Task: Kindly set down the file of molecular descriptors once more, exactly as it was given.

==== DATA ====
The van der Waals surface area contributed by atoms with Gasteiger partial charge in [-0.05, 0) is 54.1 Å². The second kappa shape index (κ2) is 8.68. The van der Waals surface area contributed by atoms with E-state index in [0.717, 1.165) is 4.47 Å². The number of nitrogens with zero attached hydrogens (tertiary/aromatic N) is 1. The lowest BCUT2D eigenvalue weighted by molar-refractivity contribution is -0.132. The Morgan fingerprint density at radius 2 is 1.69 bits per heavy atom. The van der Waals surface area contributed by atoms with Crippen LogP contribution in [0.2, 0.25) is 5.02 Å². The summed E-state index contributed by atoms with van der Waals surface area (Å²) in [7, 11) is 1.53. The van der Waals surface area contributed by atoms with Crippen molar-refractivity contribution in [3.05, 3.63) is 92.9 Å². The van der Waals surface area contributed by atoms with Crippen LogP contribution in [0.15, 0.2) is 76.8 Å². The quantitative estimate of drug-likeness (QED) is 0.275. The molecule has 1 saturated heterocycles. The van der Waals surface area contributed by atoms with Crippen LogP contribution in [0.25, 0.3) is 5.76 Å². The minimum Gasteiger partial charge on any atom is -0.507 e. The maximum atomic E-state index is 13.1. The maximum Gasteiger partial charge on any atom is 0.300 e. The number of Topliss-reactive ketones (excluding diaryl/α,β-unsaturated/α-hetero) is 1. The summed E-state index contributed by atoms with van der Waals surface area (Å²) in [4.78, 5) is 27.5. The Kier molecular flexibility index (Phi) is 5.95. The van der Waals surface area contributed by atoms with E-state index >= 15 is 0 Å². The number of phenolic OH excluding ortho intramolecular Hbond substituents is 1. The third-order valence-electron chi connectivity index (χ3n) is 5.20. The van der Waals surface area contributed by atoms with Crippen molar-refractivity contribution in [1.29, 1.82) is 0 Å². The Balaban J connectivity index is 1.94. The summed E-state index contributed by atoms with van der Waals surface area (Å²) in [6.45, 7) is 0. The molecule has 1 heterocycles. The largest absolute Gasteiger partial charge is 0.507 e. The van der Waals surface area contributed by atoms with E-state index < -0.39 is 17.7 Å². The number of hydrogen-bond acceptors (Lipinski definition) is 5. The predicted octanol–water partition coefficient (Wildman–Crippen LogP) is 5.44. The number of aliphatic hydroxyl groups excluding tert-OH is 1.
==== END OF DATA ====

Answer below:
The van der Waals surface area contributed by atoms with Gasteiger partial charge in [-0.05, 0) is 54.1 Å². The second kappa shape index (κ2) is 8.68. The van der Waals surface area contributed by atoms with E-state index in [0.717, 1.165) is 4.47 Å². The number of nitrogens with zero attached hydrogens (tertiary/aromatic N) is 1. The lowest BCUT2D eigenvalue weighted by molar-refractivity contribution is -0.132. The Morgan fingerprint density at radius 2 is 1.69 bits per heavy atom. The van der Waals surface area contributed by atoms with Crippen LogP contribution in [0.2, 0.25) is 5.02 Å². The summed E-state index contributed by atoms with van der Waals surface area (Å²) in [7, 11) is 1.53. The van der Waals surface area contributed by atoms with Crippen molar-refractivity contribution in [3.05, 3.63) is 92.9 Å². The van der Waals surface area contributed by atoms with Crippen LogP contribution in [0.15, 0.2) is 76.8 Å². The quantitative estimate of drug-likeness (QED) is 0.275. The molecule has 1 saturated heterocycles. The van der Waals surface area contributed by atoms with Crippen LogP contribution in [0.25, 0.3) is 5.76 Å². The minimum Gasteiger partial charge on any atom is -0.507 e. The maximum atomic E-state index is 13.1. The maximum Gasteiger partial charge on any atom is 0.300 e. The number of Topliss-reactive ketones (excluding diaryl/α,β-unsaturated/α-hetero) is 1. The summed E-state index contributed by atoms with van der Waals surface area (Å²) in [4.78, 5) is 27.5. The Kier molecular flexibility index (Phi) is 5.95. The van der Waals surface area contributed by atoms with E-state index >= 15 is 0 Å². The number of phenolic OH excluding ortho intramolecular Hbond substituents is 1. The third-order valence-electron chi connectivity index (χ3n) is 5.20. The van der Waals surface area contributed by atoms with Crippen molar-refractivity contribution in [1.29, 1.82) is 0 Å². The Balaban J connectivity index is 1.94. The summed E-state index contributed by atoms with van der Waals surface area (Å²) in [6.45, 7) is 0. The molecule has 1 heterocycles. The largest absolute Gasteiger partial charge is 0.507 e. The van der Waals surface area contributed by atoms with E-state index < -0.39 is 17.7 Å². The number of hydrogen-bond acceptors (Lipinski definition) is 5. The predicted octanol–water partition coefficient (Wildman–Crippen LogP) is 5.44. The number of aliphatic hydroxyl groups excluding tert-OH is 1.